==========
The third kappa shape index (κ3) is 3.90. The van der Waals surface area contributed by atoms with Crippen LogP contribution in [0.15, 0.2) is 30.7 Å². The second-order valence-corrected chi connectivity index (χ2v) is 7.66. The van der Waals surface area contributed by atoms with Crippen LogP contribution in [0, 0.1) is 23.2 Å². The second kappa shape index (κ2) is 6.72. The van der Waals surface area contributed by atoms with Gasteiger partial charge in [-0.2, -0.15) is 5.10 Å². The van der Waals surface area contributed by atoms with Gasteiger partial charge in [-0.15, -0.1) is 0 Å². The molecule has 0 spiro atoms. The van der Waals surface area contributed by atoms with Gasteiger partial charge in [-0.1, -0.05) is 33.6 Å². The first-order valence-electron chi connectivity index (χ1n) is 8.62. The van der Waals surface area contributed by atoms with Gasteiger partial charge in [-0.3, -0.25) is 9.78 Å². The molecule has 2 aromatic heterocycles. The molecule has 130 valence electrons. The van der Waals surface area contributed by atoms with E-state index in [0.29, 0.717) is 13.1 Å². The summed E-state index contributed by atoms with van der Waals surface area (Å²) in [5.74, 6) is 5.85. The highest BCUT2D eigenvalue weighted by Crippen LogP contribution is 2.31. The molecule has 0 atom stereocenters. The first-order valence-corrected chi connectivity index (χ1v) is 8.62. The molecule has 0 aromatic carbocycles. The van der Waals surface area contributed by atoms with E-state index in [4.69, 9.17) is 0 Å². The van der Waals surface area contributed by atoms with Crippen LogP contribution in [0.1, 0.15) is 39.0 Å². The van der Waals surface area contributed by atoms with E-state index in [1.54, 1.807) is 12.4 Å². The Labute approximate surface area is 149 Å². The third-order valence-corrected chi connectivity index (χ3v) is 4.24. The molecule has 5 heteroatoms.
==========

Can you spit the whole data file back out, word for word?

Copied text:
The third kappa shape index (κ3) is 3.90. The van der Waals surface area contributed by atoms with Crippen LogP contribution in [0.15, 0.2) is 30.7 Å². The second-order valence-corrected chi connectivity index (χ2v) is 7.66. The van der Waals surface area contributed by atoms with Crippen LogP contribution in [0, 0.1) is 23.2 Å². The second kappa shape index (κ2) is 6.72. The van der Waals surface area contributed by atoms with Gasteiger partial charge in [-0.2, -0.15) is 5.10 Å². The van der Waals surface area contributed by atoms with Gasteiger partial charge in [-0.15, -0.1) is 0 Å². The molecule has 0 spiro atoms. The van der Waals surface area contributed by atoms with Gasteiger partial charge in [-0.1, -0.05) is 33.6 Å². The first-order valence-electron chi connectivity index (χ1n) is 8.62. The van der Waals surface area contributed by atoms with Gasteiger partial charge in [-0.3, -0.25) is 9.78 Å². The molecule has 2 aromatic heterocycles. The molecule has 130 valence electrons. The van der Waals surface area contributed by atoms with E-state index in [0.29, 0.717) is 13.1 Å². The summed E-state index contributed by atoms with van der Waals surface area (Å²) in [5.74, 6) is 5.85. The highest BCUT2D eigenvalue weighted by Crippen LogP contribution is 2.31. The molecule has 0 atom stereocenters. The first-order valence-corrected chi connectivity index (χ1v) is 8.62. The molecule has 0 aromatic carbocycles. The van der Waals surface area contributed by atoms with E-state index in [4.69, 9.17) is 0 Å². The van der Waals surface area contributed by atoms with Crippen LogP contribution in [0.1, 0.15) is 39.0 Å². The van der Waals surface area contributed by atoms with E-state index in [1.54, 1.807) is 12.4 Å². The Labute approximate surface area is 149 Å². The third-order valence-corrected chi connectivity index (χ3v) is 4.24. The molecule has 5 heteroatoms.